What is Parkinson's Disease?
Parkinson’s disease (PD) is a chronic motor system disorder. Parkinson’s is a slowly progressive disease that affects a small area of nerve cells in a portion of the brain that controls muscle movements. In a normal brain, some nerve cells produce the chemical dopamine, which transmits signals within the brain to produce smooth movement of muscles. In Parkinson’s patients, 80 percent or more of these dopamine-producing cells are damaged, dead or otherwise degenerated. This causes the nerve cells to fire randomly, leaving patients unable to control their movements.
Symptoms usually show up in one or more of four ways: 1) resting tremor on one or both sides of the body, 2) generalized slowness of movement (bradykinesia), 3) stiffness of limbs (rigidity) and 4) gait or balance problems (postural dysfunction). Persons with Parkinson’s may not experience all of these symptoms, but any combination of these classic signs may be used to diagnose the condition.
There is no known prevention or cure for the disease. Also, there is no definitive lab test or brain scan to verify the clinical diagnosis of Parkinson’s.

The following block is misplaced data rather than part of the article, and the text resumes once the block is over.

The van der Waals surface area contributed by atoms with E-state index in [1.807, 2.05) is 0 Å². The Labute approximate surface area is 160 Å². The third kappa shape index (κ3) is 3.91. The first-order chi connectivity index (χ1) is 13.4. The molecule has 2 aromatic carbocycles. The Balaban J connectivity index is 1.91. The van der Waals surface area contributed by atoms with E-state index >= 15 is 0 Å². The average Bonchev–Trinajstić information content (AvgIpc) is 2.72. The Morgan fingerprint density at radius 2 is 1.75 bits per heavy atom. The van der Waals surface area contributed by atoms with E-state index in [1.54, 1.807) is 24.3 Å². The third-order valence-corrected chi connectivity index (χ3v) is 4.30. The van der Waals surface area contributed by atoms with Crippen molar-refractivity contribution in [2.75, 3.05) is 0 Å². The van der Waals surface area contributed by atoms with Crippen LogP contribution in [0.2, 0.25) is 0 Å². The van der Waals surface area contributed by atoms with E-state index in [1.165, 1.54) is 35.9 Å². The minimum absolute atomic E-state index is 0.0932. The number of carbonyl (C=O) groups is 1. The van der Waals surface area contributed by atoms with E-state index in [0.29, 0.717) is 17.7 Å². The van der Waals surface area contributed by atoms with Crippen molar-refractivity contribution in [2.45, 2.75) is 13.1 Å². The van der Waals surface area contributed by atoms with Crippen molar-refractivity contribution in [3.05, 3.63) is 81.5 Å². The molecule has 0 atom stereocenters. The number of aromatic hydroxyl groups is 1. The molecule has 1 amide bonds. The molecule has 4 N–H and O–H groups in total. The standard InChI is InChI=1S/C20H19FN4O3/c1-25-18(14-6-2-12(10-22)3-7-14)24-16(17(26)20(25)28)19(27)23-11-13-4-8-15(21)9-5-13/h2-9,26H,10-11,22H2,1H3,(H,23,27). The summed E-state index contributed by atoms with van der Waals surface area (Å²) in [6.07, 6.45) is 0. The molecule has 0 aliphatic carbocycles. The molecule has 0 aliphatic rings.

An estimated 1.5 million Americans are affected with Parkinson’s. As many as 50,000 Americans are newly diagnosed with Parkinson’s each year. One percent of the population over 60 is affected by Parkinson’s disease.
Slightly more men than women are diagnosed with Parkinson’s, but the chances appear to be almost even.
Persons with Parkinson’s disease are generally treated with medications, but certain surgical interventions are performed or investigated. The primary drug used to treat (and diagnose) Parkinson’s was levodopa, but the side effects and limitations have led to newer medications that generally supplement, or in some cases, substitute for levodopa.
For more information, please visit the National Institute of Neurological Disorders and Stroke.